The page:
Two interesting papers from a recent conference in Frankfurt, showing
the importance of too rapid expansion for both bank-level and systemic fragility and shedding doubt on whether the focus on higher capital standards should really be a first-order regulatory priority.
Moritz Schularick from Bonn likes
to go for big questions – so in a recent paper with Oscar Jorda, Bjoern Richter and Alan Taylor, he asks whether bank capitalization can predict systemic fragility? Using data
for almost 150 years, the answer is: NO. Banks’ solvency has no value as a crisis predictor; liquidity indicators, such as the loan-to-deposit ratio and the share of non-deposit funding, have some predictive power, but the most robust and clearest crisis
predictor is loan growth. One consolation prize for the higher-capital-buffer-lobby: recoveries from financial crisis recessions are much quicker with higher bank capital (consistent with the recent experiences in U.S., Japan and Eurozone, I would add).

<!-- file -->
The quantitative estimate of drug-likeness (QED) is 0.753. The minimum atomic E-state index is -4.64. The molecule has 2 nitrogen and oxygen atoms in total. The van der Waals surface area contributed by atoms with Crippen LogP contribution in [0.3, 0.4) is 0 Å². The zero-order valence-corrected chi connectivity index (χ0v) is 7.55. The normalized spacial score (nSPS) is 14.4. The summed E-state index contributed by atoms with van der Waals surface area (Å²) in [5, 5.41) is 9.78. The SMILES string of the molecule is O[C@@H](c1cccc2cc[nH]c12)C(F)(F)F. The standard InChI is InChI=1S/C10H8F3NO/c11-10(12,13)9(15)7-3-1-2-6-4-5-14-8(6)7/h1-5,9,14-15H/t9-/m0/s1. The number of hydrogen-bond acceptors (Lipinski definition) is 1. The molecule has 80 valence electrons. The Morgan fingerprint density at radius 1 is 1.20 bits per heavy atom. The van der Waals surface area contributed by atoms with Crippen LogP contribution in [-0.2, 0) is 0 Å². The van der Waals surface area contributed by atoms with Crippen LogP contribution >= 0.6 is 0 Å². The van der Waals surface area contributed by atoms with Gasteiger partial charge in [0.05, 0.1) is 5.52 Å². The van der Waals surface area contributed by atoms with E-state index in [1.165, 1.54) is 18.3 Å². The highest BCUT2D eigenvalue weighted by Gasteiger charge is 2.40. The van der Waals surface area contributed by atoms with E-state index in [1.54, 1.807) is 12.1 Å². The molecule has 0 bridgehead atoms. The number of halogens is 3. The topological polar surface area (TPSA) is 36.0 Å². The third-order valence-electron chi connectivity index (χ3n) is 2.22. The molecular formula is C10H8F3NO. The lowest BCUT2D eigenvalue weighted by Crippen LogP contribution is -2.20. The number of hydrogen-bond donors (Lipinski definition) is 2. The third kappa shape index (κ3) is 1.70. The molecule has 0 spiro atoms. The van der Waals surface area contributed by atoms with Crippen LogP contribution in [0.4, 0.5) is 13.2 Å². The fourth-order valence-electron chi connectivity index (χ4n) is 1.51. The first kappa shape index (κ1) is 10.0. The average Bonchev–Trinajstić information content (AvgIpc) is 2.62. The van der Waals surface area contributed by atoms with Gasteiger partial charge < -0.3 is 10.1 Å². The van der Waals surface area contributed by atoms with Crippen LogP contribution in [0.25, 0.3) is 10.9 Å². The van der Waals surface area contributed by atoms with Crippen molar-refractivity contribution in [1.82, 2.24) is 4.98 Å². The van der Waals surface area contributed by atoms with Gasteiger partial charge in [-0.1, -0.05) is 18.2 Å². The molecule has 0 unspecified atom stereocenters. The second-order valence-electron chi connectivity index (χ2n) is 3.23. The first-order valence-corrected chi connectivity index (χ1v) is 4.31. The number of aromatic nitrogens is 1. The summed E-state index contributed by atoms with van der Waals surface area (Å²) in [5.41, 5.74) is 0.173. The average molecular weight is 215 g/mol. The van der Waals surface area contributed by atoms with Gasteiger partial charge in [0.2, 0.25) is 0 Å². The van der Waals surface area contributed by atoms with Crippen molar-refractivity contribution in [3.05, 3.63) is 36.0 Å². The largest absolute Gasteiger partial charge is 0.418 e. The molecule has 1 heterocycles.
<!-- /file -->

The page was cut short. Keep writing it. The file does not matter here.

And to complement these macro findings with some micro-evidence, Rudiger Fahlenbrach, in joint work with Robert Prilmeier and Rene Stulz, uses bank-level from the U.S. over 40 years and shows
that stocks of banks with high loan growth significantly underperform banks with low loan growth over the following three years, mostly due to higher loan losses stemming from riskier lending associated with rapid loan portfolio expansion. It is interesting
that neither markets nor analysts pick up this phenomenon in time.
So, yes, capital buffers are important, but so is macro-prudential trying to affect the credit cycle!